What is more, the process of time travel takes its own toll on body and brain. The more trips they take, the more noticeable the symptoms (ear bleeds, degradation of hand-writing), with Aaron’s advanced deterioration serving as one of several hints that he has long been travelling behind Abe’s back. So the travellers not only age faster than their surroundings with each looping leap in time, but also acquire the wear and tear associated with reduplication itself, like second-, third-, fourth- (etc.) generation copies of themselves (Aaron speaks of revisiting the Monday evening party 20 times). When Aaron and Abe refer to their Boxes as ‘Coffins’ (because of the shape), the irony is tragic – for these miraculous devices that seem to break the unidirectional bounds of time are also the vessels for these men’s accelerated mortality.
Time Travel as Metacinema
As well as playing Aaron in Primer, Shane Carruth divided himself between the duties of writing, directing, producing, composing, casting, editing and designing the production and sound. He is a true polyhypehnate auteur, much as his Aaron must multiply himself to achieve ambitions that are never entirely clear (punch Platts in the nose? heroically rescue Rachel at the party? break free of one temporal feedback loop so that he can create another even bigger one in which to get stuck?). Aaron frequently behaves like a filmmaker. He plays rôles in accordance with a pre-determined script (in both audio and written form) which he rehearses over and over again, tweaking and altering his lines along the way, and adding his own improvisations, until they are perfectly fine-tuned to the moment. He constantly reedits scenes, using the Box and Failsafe like a Steenbeck to cut back in and introduce new material.
Conversely, Carruth uses montage and disjunctive combinations of sound and image to disrupt our normative perception of time, and to suggest (for those viewing attentively) that his linear-seeming (albeit time-skipping) narrative in fact deftly interweaves multiple iterations of the same underlying and evolving event, unnoticed by Abe who is behind the curve of his own creation. Abe may build the Box and Failsafe himself, but from the moment he shows the Box to Aaron at the self-storage centre (where Aaron, seeing in the storage manifest that Abe has secretly rented a second room, intuits that there is a Failsafe), Aaron is always ahead of Abe – while we, as viewers, are condemned like Abe to be caught in an endless, looping game of catch-up. That game is best appreciated by watching and rewatching the scenes which Aaron and Abe have played and replayed between different versions of themselves, and which Carruth has worked and reworked in the editing suite (post-production took him an arduous, painstaking two years). Multiple viewings are required to appreciate fully the intricacy of Primer‘s paradoxical puzzles, and the circularities of its moral tragedies – but it is time worth taking.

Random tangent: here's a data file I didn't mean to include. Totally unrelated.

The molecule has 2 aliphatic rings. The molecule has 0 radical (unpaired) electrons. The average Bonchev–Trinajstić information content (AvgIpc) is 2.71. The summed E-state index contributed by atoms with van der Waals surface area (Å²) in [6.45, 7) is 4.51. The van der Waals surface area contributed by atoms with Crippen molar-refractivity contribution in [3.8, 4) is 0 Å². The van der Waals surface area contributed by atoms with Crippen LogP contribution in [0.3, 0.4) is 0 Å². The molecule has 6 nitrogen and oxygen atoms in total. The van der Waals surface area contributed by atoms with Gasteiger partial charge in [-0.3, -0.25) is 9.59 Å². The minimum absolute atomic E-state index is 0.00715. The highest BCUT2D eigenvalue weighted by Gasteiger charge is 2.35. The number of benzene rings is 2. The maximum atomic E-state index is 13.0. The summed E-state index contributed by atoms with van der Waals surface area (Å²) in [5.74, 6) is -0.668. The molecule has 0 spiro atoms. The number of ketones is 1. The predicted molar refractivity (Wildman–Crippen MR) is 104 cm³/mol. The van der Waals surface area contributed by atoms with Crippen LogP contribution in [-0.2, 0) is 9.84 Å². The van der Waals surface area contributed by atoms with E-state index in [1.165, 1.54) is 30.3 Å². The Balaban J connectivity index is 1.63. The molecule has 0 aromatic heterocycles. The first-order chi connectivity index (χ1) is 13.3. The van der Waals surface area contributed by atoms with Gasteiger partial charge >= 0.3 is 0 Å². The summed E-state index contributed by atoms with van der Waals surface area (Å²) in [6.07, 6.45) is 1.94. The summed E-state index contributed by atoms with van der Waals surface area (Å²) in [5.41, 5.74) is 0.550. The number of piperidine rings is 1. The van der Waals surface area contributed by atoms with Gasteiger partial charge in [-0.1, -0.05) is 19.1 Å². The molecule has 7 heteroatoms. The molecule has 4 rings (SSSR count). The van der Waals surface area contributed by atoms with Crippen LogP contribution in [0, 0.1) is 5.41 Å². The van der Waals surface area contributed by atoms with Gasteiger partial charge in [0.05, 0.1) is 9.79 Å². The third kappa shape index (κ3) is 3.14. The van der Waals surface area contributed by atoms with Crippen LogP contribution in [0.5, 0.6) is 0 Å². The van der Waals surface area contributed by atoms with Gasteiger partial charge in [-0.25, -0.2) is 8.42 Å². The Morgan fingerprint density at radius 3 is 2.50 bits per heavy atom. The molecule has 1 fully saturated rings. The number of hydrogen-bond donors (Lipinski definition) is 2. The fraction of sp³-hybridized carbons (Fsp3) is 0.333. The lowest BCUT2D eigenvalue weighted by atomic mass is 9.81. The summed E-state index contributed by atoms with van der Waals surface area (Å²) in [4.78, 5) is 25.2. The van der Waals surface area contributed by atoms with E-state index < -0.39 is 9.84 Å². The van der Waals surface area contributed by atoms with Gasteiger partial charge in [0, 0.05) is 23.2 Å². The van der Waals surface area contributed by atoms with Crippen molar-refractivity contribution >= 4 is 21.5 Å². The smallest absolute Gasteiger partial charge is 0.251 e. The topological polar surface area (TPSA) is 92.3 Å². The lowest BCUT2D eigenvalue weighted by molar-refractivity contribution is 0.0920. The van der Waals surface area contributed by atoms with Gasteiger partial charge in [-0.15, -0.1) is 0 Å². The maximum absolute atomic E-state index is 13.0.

© Anton Bitel
- 1The fullest account of the mechanics of Primer is Timothy S.’s The Primer Universe (2008), now out of print but reconstituted (with revisions) as a weblog.
- 2Mise en abîme is a literary term describing the mirroring effect created by placing one artefact within another, sometimes forming an infinite regression, like the boxes within boxes and loops within loops in Primer which replicate, possibly infinitely, characters and timelines. The private company of Aaron, Abe, Robert and Phillip is called ‘Emiba’ (‘abime’ spelt backwards). Cf. Timothy S., ibid..